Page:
Stating that a 17-year-old minor had ‘converted’ from Hinduism to Islam when she performed ‘nikah’ with an adult man last year, a Special Court in Delhi has acquitted the man of rape and kidnapping charges.
“Under Muslim law, the girl can perform marriage when she attains puberty, which is generally attained at the age of 14-15 years. After conversion of the religion, even if the victim was 17 years of age, (she) becomes competent to perform marriage with a Muslim boy,” Additional Sessions Judge Ashwani Kumar Sarpal said while pronouncing the judgment on July 18.
The girl had eloped with the man on July 9 last year, following which the two started living together after performing ‘nikah’. Subsequently, a missing person report was lodged by the girl’s mother at Kalyanpuri police station in east Delhi. The family said they ‘suspected’ that that some unknown person had ‘allured’ her, following which a kidnapping case was registered.
According to court documents, the girl was ‘recovered’ from West Bengal after five months in December last year — and was found living with the man. Police brought both of them to Delhi. “After completion of investigation, the chargesheet was filed against the accused and a charge of kidnapping, abducting or inducing woman to compel her to marriage, as well as of Section 6 of the POCSO Act (punishment for aggravated penetrative sexual assault), were framed,” the court records stated.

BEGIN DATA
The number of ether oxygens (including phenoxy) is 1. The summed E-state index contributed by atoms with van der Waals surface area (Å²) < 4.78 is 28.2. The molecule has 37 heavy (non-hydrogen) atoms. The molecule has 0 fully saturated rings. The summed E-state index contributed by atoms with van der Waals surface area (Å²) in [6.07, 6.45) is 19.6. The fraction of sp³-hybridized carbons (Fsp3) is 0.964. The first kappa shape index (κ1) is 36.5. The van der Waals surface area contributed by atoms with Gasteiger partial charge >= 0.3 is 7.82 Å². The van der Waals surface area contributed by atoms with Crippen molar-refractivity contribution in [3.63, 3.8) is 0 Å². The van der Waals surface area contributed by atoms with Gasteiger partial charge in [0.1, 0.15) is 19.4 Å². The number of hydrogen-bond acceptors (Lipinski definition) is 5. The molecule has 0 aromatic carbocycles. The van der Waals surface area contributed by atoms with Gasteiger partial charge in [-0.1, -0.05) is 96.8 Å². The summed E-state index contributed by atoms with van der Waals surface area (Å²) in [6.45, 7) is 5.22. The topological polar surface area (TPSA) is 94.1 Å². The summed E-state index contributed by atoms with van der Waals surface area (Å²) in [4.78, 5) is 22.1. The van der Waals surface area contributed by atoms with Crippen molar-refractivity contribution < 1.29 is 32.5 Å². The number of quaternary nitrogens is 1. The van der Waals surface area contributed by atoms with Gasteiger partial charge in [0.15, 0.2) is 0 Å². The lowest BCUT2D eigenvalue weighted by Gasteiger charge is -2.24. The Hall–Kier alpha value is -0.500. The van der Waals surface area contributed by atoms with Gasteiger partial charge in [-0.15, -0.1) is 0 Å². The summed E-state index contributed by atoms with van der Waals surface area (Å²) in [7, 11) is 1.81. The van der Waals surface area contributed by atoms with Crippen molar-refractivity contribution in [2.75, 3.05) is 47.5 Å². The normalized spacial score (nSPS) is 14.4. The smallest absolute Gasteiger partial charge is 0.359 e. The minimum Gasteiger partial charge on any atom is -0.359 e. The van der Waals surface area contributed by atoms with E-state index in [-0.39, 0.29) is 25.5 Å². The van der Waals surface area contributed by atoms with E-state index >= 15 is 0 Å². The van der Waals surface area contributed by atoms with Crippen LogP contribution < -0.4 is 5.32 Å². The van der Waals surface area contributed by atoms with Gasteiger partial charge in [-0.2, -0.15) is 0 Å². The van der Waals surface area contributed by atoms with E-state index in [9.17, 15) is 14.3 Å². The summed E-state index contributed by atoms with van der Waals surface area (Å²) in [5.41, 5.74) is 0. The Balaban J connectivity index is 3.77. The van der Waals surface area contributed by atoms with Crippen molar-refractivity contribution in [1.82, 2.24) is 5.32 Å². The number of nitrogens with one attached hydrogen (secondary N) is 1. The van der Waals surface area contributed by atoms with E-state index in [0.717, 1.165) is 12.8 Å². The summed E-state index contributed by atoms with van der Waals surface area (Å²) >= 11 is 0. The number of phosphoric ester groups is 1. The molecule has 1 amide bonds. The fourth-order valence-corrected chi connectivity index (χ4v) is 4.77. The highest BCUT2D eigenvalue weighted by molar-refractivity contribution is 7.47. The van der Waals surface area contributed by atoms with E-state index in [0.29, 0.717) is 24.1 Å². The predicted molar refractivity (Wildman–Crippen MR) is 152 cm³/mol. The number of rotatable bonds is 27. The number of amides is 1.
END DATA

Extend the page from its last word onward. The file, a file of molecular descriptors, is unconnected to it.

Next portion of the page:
However, the judge stated that the girl, in her statement, said that she ‘herself’ left with the accused as she ‘wanted to marry’ him, but her parents did not agree to it. According to court documents, the girl, in her statement, also claimed she was an adult. Pronouncing the judgment, the POCSO judge said there is ‘no incriminating evidence’ in the girl’s statement against the accused.
The judge cited two previous judgments — Delhi vs Umesh at the Delhi High Court, decided on July 21, 2015, and Shyam Kumar vs State in a lower court, decided this year. In both cases, it was established that the minor girls left their parents’ house and entered into a relationship with the accused, hence ‘no offence’ of kidnapping or sexual assault could be made out.
“In Shyam Kumar case, the victim was aged about 15 years, whereas in the present case the victim is aged about 17 years. In such a situation, the offences of kidnapping or penetrative sexual assault are not made out,” said the judge, while acquitting the accused. In March, a special court in Delhi had observed that there is a ‘clear conflict’ between the POCSO Act and the Muslim Law.
“A clear conflict is apparent between the Muslim Personal Law and the provisions of the Act with regard to the marriage of a Muslim girl. The Act treats her as a child not capable of giving consent for her marriage and consummation thereof, whereas her personal law clearly authorises her to go ahead and get married at that age. The Parliament probably did not foresee the aforesaid issue,” the court had said.